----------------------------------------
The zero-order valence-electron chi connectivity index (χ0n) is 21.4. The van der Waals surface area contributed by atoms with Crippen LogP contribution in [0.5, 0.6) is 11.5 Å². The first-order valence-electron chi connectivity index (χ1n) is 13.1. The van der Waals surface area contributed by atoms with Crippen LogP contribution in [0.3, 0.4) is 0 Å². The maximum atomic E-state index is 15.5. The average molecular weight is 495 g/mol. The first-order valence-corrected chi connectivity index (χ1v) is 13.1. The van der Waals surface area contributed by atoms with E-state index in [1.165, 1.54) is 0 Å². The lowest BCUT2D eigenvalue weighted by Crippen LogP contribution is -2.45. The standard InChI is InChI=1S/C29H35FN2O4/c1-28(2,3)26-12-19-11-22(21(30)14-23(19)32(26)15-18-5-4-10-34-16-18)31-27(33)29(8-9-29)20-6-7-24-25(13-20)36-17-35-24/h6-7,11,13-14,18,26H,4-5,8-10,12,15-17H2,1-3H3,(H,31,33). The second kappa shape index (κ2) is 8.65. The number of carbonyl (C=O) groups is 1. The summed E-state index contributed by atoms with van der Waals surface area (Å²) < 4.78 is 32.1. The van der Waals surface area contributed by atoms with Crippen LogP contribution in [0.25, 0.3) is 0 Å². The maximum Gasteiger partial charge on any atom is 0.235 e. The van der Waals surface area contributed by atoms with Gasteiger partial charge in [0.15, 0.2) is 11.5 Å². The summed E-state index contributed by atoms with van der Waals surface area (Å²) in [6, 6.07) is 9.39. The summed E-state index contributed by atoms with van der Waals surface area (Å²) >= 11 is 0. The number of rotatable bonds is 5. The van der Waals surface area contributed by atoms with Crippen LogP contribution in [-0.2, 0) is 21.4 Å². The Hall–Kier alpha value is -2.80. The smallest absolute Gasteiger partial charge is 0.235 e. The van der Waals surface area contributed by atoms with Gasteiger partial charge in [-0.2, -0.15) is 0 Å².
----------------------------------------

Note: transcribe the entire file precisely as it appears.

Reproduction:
The zero-order valence-electron chi connectivity index (χ0n) is 21.4. The van der Waals surface area contributed by atoms with Crippen LogP contribution in [0.5, 0.6) is 11.5 Å². The first-order valence-electron chi connectivity index (χ1n) is 13.1. The van der Waals surface area contributed by atoms with Crippen LogP contribution in [0.3, 0.4) is 0 Å². The maximum atomic E-state index is 15.5. The average molecular weight is 495 g/mol. The first-order valence-corrected chi connectivity index (χ1v) is 13.1. The van der Waals surface area contributed by atoms with E-state index in [1.165, 1.54) is 0 Å². The lowest BCUT2D eigenvalue weighted by Crippen LogP contribution is -2.45. The standard InChI is InChI=1S/C29H35FN2O4/c1-28(2,3)26-12-19-11-22(21(30)14-23(19)32(26)15-18-5-4-10-34-16-18)31-27(33)29(8-9-29)20-6-7-24-25(13-20)36-17-35-24/h6-7,11,13-14,18,26H,4-5,8-10,12,15-17H2,1-3H3,(H,31,33). The second kappa shape index (κ2) is 8.65. The number of carbonyl (C=O) groups is 1. The summed E-state index contributed by atoms with van der Waals surface area (Å²) < 4.78 is 32.1. The van der Waals surface area contributed by atoms with Crippen LogP contribution in [0.25, 0.3) is 0 Å². The maximum Gasteiger partial charge on any atom is 0.235 e. The van der Waals surface area contributed by atoms with Gasteiger partial charge in [0.15, 0.2) is 11.5 Å². The summed E-state index contributed by atoms with van der Waals surface area (Å²) in [6, 6.07) is 9.39. The summed E-state index contributed by atoms with van der Waals surface area (Å²) >= 11 is 0. The number of rotatable bonds is 5. The van der Waals surface area contributed by atoms with Crippen LogP contribution in [-0.2, 0) is 21.4 Å². The Hall–Kier alpha value is -2.80. The smallest absolute Gasteiger partial charge is 0.235 e. The van der Waals surface area contributed by atoms with Gasteiger partial charge in [-0.2, -0.15) is 0 Å².